Must the Hand Formula Not Be Named?

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Benjamin Zipursky’s Reasonableness In and Out of Negligence Law is a characteristically thoughtful, sensible, and learned discussion of the idea of reasonableness in and out of negligence law. As he rightly observes, his views are very similar to my own. Except in one respect. For Professor Zipursky, the Hand Formula is the Lord Voldemort of negligence law. It looms over the law of negligence, but it must not be named. Indeed, it must be killed, or at least banished. We part ways on this point and I confess to finding Professor Zipursky’s vendetta perplexing. Trying to write the Hand Formula out of negligence law at this late date is tantamount to repudiating one hundred years of tort law and theory. This revisionary theorizing is as unnecessary as it is quixotic. The Hand Formula is not only too deeply embedded in negligence law to uproot; it is also unobjectionable. Indeed, the Hand Formula is one of modern negligence law’s more important achievements. It frees the concept of due care from a disturbing identification with customary practice and ties due care more closely to the idea of justified conduct. By doing so, it gives negligence law an important critical dimension.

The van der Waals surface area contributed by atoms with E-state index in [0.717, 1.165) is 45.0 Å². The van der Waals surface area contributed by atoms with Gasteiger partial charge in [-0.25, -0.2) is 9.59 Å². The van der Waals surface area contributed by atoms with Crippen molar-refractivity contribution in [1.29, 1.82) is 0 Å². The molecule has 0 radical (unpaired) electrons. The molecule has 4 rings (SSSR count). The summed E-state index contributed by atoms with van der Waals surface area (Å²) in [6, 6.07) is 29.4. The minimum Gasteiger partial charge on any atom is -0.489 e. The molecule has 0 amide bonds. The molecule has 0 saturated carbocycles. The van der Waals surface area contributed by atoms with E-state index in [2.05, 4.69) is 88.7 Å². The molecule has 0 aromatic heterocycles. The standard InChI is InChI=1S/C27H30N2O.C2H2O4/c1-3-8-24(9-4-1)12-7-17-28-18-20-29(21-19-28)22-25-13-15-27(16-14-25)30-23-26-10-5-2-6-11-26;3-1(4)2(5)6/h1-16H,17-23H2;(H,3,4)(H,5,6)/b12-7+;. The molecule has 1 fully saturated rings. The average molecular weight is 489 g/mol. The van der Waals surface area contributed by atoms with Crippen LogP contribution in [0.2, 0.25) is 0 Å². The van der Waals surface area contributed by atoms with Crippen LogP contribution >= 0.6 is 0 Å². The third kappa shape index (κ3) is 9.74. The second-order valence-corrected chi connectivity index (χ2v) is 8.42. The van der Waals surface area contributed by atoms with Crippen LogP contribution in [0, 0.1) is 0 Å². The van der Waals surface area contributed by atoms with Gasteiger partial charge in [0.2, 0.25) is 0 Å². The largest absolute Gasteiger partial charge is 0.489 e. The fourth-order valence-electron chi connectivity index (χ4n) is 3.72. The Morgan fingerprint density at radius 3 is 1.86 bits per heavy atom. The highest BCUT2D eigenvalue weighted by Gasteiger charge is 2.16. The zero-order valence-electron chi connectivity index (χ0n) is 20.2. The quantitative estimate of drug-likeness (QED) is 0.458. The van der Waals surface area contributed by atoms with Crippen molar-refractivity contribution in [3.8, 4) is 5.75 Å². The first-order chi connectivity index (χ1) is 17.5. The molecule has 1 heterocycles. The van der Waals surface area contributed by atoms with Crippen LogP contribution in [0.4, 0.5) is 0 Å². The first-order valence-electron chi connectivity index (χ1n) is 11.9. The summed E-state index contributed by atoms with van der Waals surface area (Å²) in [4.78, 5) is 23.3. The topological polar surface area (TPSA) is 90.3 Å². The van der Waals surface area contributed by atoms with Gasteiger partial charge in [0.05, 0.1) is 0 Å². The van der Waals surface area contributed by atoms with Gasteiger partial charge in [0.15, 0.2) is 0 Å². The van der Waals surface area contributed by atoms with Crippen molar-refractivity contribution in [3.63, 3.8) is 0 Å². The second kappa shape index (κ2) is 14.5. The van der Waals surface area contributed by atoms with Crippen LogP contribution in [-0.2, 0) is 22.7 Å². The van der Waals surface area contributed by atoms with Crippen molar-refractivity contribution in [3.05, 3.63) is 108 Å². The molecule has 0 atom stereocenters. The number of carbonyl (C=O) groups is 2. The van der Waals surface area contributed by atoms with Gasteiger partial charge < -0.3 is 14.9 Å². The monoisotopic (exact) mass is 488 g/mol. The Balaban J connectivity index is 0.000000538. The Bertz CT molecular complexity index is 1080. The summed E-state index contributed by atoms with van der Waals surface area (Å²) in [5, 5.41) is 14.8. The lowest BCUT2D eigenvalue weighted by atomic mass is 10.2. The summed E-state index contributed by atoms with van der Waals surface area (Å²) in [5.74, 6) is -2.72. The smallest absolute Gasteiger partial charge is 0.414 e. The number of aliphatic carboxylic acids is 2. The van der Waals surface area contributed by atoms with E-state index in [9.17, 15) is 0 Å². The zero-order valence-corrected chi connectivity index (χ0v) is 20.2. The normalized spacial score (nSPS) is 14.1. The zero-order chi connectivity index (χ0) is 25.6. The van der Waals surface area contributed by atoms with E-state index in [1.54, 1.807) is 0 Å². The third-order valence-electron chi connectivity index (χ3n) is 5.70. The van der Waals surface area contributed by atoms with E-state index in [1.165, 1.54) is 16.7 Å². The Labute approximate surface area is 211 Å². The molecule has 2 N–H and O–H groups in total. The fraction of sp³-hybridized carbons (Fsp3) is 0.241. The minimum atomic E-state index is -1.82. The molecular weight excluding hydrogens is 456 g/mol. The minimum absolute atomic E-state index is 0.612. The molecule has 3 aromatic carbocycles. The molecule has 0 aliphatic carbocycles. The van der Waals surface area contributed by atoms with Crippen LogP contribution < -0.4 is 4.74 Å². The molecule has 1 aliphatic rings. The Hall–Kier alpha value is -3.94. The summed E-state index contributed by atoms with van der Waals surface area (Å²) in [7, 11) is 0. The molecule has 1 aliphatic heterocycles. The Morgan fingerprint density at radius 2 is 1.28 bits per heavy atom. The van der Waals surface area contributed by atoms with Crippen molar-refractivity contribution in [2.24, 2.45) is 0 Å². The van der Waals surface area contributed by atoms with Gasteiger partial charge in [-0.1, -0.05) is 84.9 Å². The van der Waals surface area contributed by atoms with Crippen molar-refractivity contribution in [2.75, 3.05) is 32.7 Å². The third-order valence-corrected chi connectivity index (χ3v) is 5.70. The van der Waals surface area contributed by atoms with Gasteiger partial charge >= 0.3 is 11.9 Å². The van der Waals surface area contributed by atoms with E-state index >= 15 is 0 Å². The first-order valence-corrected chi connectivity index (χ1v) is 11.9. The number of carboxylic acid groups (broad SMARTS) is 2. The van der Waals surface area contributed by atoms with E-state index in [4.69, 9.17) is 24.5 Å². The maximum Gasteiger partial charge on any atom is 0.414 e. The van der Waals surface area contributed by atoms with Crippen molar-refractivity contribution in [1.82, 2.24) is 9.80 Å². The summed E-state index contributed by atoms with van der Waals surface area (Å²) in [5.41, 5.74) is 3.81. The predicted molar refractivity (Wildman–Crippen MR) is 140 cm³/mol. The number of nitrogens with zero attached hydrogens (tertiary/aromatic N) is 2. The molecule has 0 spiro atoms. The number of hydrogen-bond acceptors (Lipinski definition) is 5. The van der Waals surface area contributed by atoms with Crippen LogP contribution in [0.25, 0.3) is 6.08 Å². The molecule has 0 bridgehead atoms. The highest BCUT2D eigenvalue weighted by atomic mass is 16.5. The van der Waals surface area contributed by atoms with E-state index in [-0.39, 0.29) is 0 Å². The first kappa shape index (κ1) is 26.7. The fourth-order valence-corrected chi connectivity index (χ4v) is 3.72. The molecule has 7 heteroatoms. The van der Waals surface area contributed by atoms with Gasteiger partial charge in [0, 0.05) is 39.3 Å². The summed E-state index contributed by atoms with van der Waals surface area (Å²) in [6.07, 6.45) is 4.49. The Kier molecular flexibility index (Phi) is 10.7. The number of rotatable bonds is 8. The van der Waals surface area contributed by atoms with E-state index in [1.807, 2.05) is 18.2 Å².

The Hand Formula draws its deep appeal from two sources. First, as Landes and Posner observe, it has the feel and smell of an exercise in making explicit what had long been implicit in negligence cases. Second, it strikes us as a cogent distillation of considerations that are plainly relevant to determining whether due care has been exercised. When we ask if a defendant should have acted as she did—or should instead have exercised more care—it is eminently sensible to inquire into the magnitude and probability of the harm that the defendant risked and the burden of avoiding that harm. Economic and philosophical theories of negligence are eager to claim the Hand Formula as their own because it is both a central construct of negligence law and independently attractive. If there were no Hand Formula, we would have to invent it. To be sure, the economic theory of the Hand Formula is a different matter. Professor Zipursky and I both think that it is deeply flawed. The economic interpretation, however, is not the Hand Formula itself. It goes well beyond the Hand Formula in important and questionable ways. The economic interpretation of the Hand Formula imposes a debatable theory of social choice on a conceptual tool. In so doing the economic interpretation makes claims about the commensurability of harms and the cost of their avoidance that Hand himself explicitly rejected.

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